Well, the family back home is all grown now. Even for some of us, mom or dad is gone to a place of no return. We visit their graves when we visit home these days. Retirement is a few years away and we wonder what will happen to us. Do we go back home from whence we came from or do we stay in the Diaspora? Will our children do for us what we did for our parents? Ei! What will happen to us if we go to back to Ghana? For some, there may not be any retirement income? What if your health fails you and you need money to come back to the US for medical care? Will your children stand by you and give you the help that you may need? What about the prospect of going to a Nursing Home in the Diaspora?
In those days, the children of Israel were warned by Moses in Deuteronomy 6 to hold fast to the love, knowledge and service of the One True God and in verse 7, “You shall teach them diligently to your children, and shall talk to them when you sit in your house, when you walk by the way, when you lie down, and when you rise up.”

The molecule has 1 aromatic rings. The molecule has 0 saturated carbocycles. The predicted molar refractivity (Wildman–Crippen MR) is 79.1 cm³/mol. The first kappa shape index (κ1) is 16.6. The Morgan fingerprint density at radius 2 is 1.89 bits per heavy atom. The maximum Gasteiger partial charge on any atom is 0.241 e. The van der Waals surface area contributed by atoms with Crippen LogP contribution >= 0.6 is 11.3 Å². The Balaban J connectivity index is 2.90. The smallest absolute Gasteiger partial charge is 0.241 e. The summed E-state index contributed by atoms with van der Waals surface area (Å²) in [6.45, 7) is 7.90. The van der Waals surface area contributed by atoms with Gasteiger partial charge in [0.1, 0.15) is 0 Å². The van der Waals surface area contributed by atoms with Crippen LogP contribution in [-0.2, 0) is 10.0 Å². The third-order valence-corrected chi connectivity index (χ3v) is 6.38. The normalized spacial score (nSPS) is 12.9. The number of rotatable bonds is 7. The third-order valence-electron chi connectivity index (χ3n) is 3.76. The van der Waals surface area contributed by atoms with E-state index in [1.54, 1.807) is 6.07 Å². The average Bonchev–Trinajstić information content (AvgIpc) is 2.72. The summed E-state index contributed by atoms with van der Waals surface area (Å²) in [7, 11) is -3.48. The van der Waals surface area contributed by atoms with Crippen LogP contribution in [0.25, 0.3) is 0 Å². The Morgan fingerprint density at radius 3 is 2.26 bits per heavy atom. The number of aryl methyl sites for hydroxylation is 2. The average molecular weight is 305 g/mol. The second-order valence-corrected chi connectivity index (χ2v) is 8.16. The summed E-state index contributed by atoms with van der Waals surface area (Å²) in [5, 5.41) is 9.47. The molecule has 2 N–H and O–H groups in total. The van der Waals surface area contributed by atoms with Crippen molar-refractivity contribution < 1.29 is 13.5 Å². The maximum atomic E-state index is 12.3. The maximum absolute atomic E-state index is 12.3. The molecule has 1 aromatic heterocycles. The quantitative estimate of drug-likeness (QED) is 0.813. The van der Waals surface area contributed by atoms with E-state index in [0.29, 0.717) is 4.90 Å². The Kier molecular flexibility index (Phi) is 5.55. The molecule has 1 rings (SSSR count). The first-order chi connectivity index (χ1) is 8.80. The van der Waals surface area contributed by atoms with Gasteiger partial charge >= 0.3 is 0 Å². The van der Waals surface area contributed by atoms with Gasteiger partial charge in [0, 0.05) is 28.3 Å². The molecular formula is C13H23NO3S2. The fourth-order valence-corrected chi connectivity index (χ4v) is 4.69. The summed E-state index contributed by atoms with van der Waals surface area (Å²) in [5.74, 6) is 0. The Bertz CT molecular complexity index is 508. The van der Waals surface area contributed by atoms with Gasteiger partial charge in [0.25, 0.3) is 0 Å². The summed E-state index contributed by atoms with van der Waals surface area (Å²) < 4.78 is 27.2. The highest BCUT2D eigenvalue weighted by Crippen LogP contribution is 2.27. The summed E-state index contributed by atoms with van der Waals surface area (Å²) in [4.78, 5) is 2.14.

Did we do like what the children of Israel we were commanded to do? The answer is a resounding; 'No,' because we were too busy assimilating. We thought that by osmosis the children will learn the old ways and especially the adage that “we take care of each other.” A child has a moral obligation in our culture to take care for his/her “family.” No one lives unto him/herself. We care for one another as “a communal society.” Individualism is alien in our culture but in the Diaspora, do I say more? We learn from the dominant culture some values that are incongruent with our own African mores. For the African, he/she is his/her brother's/sister's keeper.
“The need to pass on some, if not all the great values we share as Africans are as urgent as ever because we should all be preparing for the emancipation of the Land. All sons and daughters of the land are needed for this great day, so we as parents should follow the biblical admonition to teach our children in order to help them develop a connection to the Land.
There is an added blessing in following this admonition, better relationships are developed at home - kids relates better to parents because of the quality time that is spent together!” (Emmanuel Aborampah)